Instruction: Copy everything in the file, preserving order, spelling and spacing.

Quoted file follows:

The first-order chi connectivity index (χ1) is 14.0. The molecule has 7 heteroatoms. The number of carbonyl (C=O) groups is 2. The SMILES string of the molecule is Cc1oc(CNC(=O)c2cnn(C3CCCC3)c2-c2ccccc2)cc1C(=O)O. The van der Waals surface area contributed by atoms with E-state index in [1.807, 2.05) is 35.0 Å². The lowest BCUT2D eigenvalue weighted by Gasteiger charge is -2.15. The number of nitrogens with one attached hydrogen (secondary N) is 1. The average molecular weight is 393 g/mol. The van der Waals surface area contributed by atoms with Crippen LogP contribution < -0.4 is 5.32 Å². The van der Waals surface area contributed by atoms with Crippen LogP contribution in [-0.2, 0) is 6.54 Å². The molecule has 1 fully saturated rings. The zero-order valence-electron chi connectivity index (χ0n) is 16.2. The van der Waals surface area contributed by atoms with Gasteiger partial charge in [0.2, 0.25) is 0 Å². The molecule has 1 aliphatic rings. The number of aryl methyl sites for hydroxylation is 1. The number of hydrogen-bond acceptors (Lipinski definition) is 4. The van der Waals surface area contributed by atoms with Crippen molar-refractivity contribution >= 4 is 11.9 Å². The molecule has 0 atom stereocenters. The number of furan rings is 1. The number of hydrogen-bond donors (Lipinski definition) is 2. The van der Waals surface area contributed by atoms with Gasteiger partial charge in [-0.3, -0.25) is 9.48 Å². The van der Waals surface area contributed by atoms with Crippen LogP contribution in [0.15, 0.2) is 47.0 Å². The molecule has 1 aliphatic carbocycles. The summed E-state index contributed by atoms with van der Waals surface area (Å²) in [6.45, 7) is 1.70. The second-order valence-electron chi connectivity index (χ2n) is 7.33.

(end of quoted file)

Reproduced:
The first-order chi connectivity index (χ1) is 14.0. The molecule has 7 heteroatoms. The number of carbonyl (C=O) groups is 2. The SMILES string of the molecule is Cc1oc(CNC(=O)c2cnn(C3CCCC3)c2-c2ccccc2)cc1C(=O)O. The van der Waals surface area contributed by atoms with E-state index in [1.807, 2.05) is 35.0 Å². The lowest BCUT2D eigenvalue weighted by Gasteiger charge is -2.15. The number of nitrogens with one attached hydrogen (secondary N) is 1. The average molecular weight is 393 g/mol. The van der Waals surface area contributed by atoms with Crippen LogP contribution < -0.4 is 5.32 Å². The van der Waals surface area contributed by atoms with Crippen LogP contribution in [-0.2, 0) is 6.54 Å². The molecule has 1 fully saturated rings. The zero-order valence-electron chi connectivity index (χ0n) is 16.2. The van der Waals surface area contributed by atoms with Gasteiger partial charge in [0.2, 0.25) is 0 Å². The molecule has 1 aliphatic rings. The number of aryl methyl sites for hydroxylation is 1. The number of hydrogen-bond acceptors (Lipinski definition) is 4. The van der Waals surface area contributed by atoms with Crippen molar-refractivity contribution >= 4 is 11.9 Å². The molecule has 0 atom stereocenters. The number of furan rings is 1. The number of hydrogen-bond donors (Lipinski definition) is 2. The van der Waals surface area contributed by atoms with Gasteiger partial charge in [-0.3, -0.25) is 9.48 Å². The van der Waals surface area contributed by atoms with Crippen LogP contribution in [0.15, 0.2) is 47.0 Å². The molecule has 1 aliphatic carbocycles. The summed E-state index contributed by atoms with van der Waals surface area (Å²) in [6.45, 7) is 1.70. The second-order valence-electron chi connectivity index (χ2n) is 7.33.